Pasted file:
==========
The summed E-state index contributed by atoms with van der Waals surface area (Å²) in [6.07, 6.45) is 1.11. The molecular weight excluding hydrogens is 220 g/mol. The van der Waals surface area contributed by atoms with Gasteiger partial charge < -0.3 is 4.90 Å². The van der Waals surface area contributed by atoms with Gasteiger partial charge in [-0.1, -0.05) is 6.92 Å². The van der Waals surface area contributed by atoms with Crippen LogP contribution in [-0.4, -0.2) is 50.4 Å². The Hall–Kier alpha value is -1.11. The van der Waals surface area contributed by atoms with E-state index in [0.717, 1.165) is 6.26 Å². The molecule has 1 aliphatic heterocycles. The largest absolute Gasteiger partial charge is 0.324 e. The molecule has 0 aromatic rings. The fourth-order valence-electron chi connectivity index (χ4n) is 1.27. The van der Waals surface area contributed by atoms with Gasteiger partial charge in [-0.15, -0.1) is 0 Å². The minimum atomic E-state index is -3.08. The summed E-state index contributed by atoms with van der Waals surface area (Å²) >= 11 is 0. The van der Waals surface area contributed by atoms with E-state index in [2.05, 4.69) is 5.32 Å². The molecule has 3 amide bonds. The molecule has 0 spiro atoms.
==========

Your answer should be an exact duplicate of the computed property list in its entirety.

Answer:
The summed E-state index contributed by atoms with van der Waals surface area (Å²) in [6.07, 6.45) is 1.11. The molecular weight excluding hydrogens is 220 g/mol. The van der Waals surface area contributed by atoms with Gasteiger partial charge < -0.3 is 4.90 Å². The van der Waals surface area contributed by atoms with Gasteiger partial charge in [-0.1, -0.05) is 6.92 Å². The van der Waals surface area contributed by atoms with Crippen LogP contribution in [-0.4, -0.2) is 50.4 Å². The Hall–Kier alpha value is -1.11. The van der Waals surface area contributed by atoms with E-state index in [0.717, 1.165) is 6.26 Å². The molecule has 1 aliphatic heterocycles. The largest absolute Gasteiger partial charge is 0.324 e. The molecule has 0 aromatic rings. The fourth-order valence-electron chi connectivity index (χ4n) is 1.27. The van der Waals surface area contributed by atoms with Gasteiger partial charge in [-0.15, -0.1) is 0 Å². The minimum atomic E-state index is -3.08. The summed E-state index contributed by atoms with van der Waals surface area (Å²) >= 11 is 0. The van der Waals surface area contributed by atoms with E-state index in [2.05, 4.69) is 5.32 Å². The molecule has 3 amide bonds. The molecule has 0 spiro atoms.